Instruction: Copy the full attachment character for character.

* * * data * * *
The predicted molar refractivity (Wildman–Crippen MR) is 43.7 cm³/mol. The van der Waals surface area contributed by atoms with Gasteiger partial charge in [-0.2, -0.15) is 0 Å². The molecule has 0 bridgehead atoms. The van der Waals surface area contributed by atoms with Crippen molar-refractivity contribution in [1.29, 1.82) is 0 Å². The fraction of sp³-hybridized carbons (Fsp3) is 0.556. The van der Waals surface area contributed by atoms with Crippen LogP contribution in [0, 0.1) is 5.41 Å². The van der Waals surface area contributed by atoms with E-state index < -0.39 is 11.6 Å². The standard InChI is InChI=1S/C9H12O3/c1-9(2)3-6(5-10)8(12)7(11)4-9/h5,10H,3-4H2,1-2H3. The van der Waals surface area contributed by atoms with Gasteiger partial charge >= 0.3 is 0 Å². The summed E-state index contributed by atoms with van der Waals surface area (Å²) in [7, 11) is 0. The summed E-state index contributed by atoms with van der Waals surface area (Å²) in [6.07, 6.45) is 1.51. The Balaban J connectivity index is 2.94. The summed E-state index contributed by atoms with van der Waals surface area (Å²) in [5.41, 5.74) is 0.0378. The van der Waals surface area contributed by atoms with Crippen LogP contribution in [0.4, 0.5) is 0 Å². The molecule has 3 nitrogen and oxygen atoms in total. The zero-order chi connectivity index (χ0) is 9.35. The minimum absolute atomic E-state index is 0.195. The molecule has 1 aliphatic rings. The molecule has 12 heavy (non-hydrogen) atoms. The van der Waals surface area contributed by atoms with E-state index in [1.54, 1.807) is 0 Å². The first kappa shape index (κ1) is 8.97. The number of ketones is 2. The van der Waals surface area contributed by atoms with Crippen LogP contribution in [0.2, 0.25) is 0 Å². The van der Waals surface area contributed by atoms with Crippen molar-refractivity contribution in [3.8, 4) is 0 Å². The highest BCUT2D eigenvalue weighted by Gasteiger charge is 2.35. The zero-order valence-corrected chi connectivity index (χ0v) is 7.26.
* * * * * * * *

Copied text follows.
The predicted molar refractivity (Wildman–Crippen MR) is 43.7 cm³/mol. The van der Waals surface area contributed by atoms with Gasteiger partial charge in [-0.2, -0.15) is 0 Å². The molecule has 0 bridgehead atoms. The van der Waals surface area contributed by atoms with Crippen molar-refractivity contribution in [1.29, 1.82) is 0 Å². The fraction of sp³-hybridized carbons (Fsp3) is 0.556. The van der Waals surface area contributed by atoms with Crippen LogP contribution in [0, 0.1) is 5.41 Å². The van der Waals surface area contributed by atoms with E-state index < -0.39 is 11.6 Å². The standard InChI is InChI=1S/C9H12O3/c1-9(2)3-6(5-10)8(12)7(11)4-9/h5,10H,3-4H2,1-2H3. The van der Waals surface area contributed by atoms with Gasteiger partial charge >= 0.3 is 0 Å². The summed E-state index contributed by atoms with van der Waals surface area (Å²) in [7, 11) is 0. The summed E-state index contributed by atoms with van der Waals surface area (Å²) in [6.07, 6.45) is 1.51. The Balaban J connectivity index is 2.94. The summed E-state index contributed by atoms with van der Waals surface area (Å²) in [5.41, 5.74) is 0.0378. The van der Waals surface area contributed by atoms with Crippen LogP contribution in [0.4, 0.5) is 0 Å². The molecule has 3 nitrogen and oxygen atoms in total. The zero-order chi connectivity index (χ0) is 9.35. The minimum absolute atomic E-state index is 0.195. The molecule has 1 aliphatic rings. The molecule has 12 heavy (non-hydrogen) atoms. The van der Waals surface area contributed by atoms with E-state index in [1.54, 1.807) is 0 Å². The first kappa shape index (κ1) is 8.97. The number of ketones is 2. The van der Waals surface area contributed by atoms with Crippen LogP contribution in [0.2, 0.25) is 0 Å². The van der Waals surface area contributed by atoms with Crippen molar-refractivity contribution in [3.8, 4) is 0 Å². The highest BCUT2D eigenvalue weighted by Gasteiger charge is 2.35. The zero-order valence-corrected chi connectivity index (χ0v) is 7.26.